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Five scenic motorcycle routes in the UK for an Autumn road trip

13w ago

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You don't have to travel the world to find really good scenic motorcycle routes, there are great routes in the UK. I know a couple of these routes well, if you haven't visited them travelling by bike is one of the best ways to experience these roads, so get out and take a road trip this autumn before the weather turns bad.

1. The Honister Pass - Keswick to Cockermouth (B5289 )

I have put this one first as I know it well and love it. I recently revisited this route after several years, the scenery is breathtaking. I had Australian friends with me and we went up by car this time. They were literally gasping at the view as we went over the Honister Pass. T here are few places in the world than can beat the Lake District for natural beauty and outstanding roads. Around 14 million tourists visit the Lakes every year, many of whom take to two wheels for their trip.

Honister Pass - My own photo

Avoiding the less interesting direct A66 Keswick to Cockermouth, this route heads along the edge of Derwent Water, through the village of Seatoller, around the southern tip of Dale Head and along the banks of Buttermere and Crummock Water before heading north to Cockermouth.

The video shows the route in reverse to the way I always do it, I think my way means the dramatic bits lie in wait for you rather than coming at the beginning, but either way it is a stunning route.

2. The 'N500' route around the coast of Northern Scotland

Some of the most picturesque scenery in Europe can be found in the Scottish Highlands and you will see it laid out as you travel the winding roads from Inverness to John O'Groats and round the coast. The Australian friends I mentioned above travelled it in May this year, and pronounced it better than New Zealand for scenery.

Steve Carter/Rex

Recently called 'Scotland’s answer to America's Route 66' it is very popular although it was only launched as route in 2015. Interest and tourist numbers are bound to increase after it won Travel magazine’s Value For Money Award 2018.

I've done Inverness to John O'Groats and there are some wild stretches just along that bit. According to the press the route, or part of it will feature in Series Three of the Grand Tour and they must know a thing or two about scenic road trips.

3. The 'Cat and Fiddle' route Macclesfield to Buxton (A537)

This road is well know among bikers and is one of the most popular roads for them to travel to try it out. Stretching across the western section of the peak district from Buxton into Macclesfield, the Cat & Fiddle pass is popular thanks to its challenging bends and stunning scenery.

Across the moors up to the Cat and Fiddle

The Cat & Fiddle Inn at the road’s summit also plays a part in attracting bikers to the region, though hopefully they're having a strong cuppa to steady their nerves or staying the night.

This beautiful route comes with a health warning, having been called the most dangerous road in Britain after 34 deaths on the road between 2006 and 2008. As a result, the local police maintain a strong presence along what the press describe as a notorious accident black spot.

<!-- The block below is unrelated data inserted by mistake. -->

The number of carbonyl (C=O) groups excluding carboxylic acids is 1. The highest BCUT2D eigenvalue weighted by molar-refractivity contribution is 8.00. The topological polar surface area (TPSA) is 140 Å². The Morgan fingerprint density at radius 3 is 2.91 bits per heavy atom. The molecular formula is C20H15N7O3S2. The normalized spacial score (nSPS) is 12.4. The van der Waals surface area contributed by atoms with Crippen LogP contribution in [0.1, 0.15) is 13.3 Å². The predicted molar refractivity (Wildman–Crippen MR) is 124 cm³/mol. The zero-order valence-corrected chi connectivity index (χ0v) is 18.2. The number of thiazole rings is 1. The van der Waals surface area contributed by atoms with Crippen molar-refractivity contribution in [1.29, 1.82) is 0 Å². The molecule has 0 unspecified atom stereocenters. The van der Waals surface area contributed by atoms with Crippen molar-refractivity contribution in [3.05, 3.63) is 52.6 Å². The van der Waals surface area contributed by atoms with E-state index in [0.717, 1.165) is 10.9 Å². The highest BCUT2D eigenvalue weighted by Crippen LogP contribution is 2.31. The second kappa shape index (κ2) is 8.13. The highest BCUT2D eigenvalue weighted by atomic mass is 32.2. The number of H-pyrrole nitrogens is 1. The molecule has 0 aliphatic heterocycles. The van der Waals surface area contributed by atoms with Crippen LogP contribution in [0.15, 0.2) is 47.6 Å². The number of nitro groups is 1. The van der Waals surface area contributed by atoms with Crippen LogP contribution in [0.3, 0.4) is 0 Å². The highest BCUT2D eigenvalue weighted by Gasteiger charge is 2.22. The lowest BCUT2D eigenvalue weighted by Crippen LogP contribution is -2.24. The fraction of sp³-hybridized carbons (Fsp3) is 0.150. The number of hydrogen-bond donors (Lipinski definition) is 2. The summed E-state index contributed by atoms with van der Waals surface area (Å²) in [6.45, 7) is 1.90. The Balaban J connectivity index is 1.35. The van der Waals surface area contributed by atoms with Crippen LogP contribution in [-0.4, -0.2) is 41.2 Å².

4. Bwlch y Groes (Pass of the Cross) DInas Mawddwy to Llanuwchllyn, North Wales

The Bwlch-y-Groes (Pass of the Cross) route has long been popular with motorcycle enthusiasts. It's the highest public road in North Wales and was often used as a test route by a number of manufacturers, including Triumph, for their hill climbing bikes.

Photo: Bryn Davies

The climb is well within the capabilities of modern motorcycles, with the mostly single track road having a double hairpin at the foot of the hill. It can be very hard going on an older or smaller bike as you'll see from the video below, but challenge is a good thing, isn't it?

Travelling up to 1,788 feet above sea level, the road gets its name from the cross just below the summit at the junction of the roads from Vyrnwy and Dinas Mawddwy, commemorating the place of the pass on a pilgrim route from North Wales.

5. Cheddar Gorge - B3135

I have been visiting Cheddar Gorge almost all my life. It is a limestone gorge in the Mendip Hills and is an amazing sight, but it also has a great driving road. People question this statement as it's only 14 miles, they say surely you'll just get going then it'll stop, and that it's very touristy so full of sightseers pootling along. Well it is short and there are tourists, but it's worth it.

An aerial view of a different type of bike tackling the Gorge (Photo via @BritishCycling on Twitter)

Morning runs are recommended on this according to those in the know, meaning that you’ll avoid the worst of the tourist traffic, some of which you get the idea of in the video below. Starting from Axbridge then turning towards Cheddar, after passing through the village you meet some challenging bends and turns that take you down into the Gorge.

The Gorge was voted in a 2005 poll by Radio Times as second greatest natural wonder in Britain and it is well worth stopping along the route to admire it. The road continues to take various twists and turns well after you have left the gorge, all the way into Green Ore.

Got any suggestions? Ridden on or driven any of these routes? Let me know what your experiences of these routes are in the comments below, or if you have any suggestions for routes. While the weather holds it's not too late for a last road trip of this year!

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